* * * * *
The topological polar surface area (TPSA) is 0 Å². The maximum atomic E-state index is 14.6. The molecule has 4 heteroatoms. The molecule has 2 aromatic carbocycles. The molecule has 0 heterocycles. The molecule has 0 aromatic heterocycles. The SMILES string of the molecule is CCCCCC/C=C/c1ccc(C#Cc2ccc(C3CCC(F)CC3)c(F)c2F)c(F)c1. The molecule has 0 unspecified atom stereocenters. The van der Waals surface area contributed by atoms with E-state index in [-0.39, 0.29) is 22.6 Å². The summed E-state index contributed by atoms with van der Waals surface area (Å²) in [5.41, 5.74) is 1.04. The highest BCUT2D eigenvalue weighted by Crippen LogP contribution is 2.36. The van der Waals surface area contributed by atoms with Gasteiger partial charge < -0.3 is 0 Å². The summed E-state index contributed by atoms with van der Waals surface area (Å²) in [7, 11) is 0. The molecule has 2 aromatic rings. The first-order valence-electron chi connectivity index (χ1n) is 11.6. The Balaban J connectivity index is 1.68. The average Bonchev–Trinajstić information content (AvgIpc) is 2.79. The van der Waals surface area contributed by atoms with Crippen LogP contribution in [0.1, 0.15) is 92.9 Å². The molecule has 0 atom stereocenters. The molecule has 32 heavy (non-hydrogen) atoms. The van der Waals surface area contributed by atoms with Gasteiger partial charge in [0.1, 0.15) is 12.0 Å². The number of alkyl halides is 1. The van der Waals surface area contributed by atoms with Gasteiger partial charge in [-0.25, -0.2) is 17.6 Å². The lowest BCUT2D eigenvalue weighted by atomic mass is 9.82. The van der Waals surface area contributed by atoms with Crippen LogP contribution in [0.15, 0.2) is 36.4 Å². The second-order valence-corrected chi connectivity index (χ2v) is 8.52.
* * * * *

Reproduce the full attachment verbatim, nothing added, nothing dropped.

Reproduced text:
The topological polar surface area (TPSA) is 0 Å². The maximum atomic E-state index is 14.6. The molecule has 4 heteroatoms. The molecule has 2 aromatic carbocycles. The molecule has 0 heterocycles. The molecule has 0 aromatic heterocycles. The SMILES string of the molecule is CCCCCC/C=C/c1ccc(C#Cc2ccc(C3CCC(F)CC3)c(F)c2F)c(F)c1. The molecule has 0 unspecified atom stereocenters. The van der Waals surface area contributed by atoms with E-state index in [-0.39, 0.29) is 22.6 Å². The summed E-state index contributed by atoms with van der Waals surface area (Å²) in [5.41, 5.74) is 1.04. The highest BCUT2D eigenvalue weighted by Crippen LogP contribution is 2.36. The van der Waals surface area contributed by atoms with Gasteiger partial charge < -0.3 is 0 Å². The summed E-state index contributed by atoms with van der Waals surface area (Å²) in [7, 11) is 0. The molecule has 2 aromatic rings. The first-order valence-electron chi connectivity index (χ1n) is 11.6. The Balaban J connectivity index is 1.68. The average Bonchev–Trinajstić information content (AvgIpc) is 2.79. The van der Waals surface area contributed by atoms with Crippen LogP contribution in [0.1, 0.15) is 92.9 Å². The molecule has 0 atom stereocenters. The molecule has 32 heavy (non-hydrogen) atoms. The van der Waals surface area contributed by atoms with Gasteiger partial charge in [0.1, 0.15) is 12.0 Å². The number of alkyl halides is 1. The van der Waals surface area contributed by atoms with Gasteiger partial charge in [-0.25, -0.2) is 17.6 Å². The lowest BCUT2D eigenvalue weighted by atomic mass is 9.82. The van der Waals surface area contributed by atoms with Crippen LogP contribution in [0.15, 0.2) is 36.4 Å². The second-order valence-corrected chi connectivity index (χ2v) is 8.52.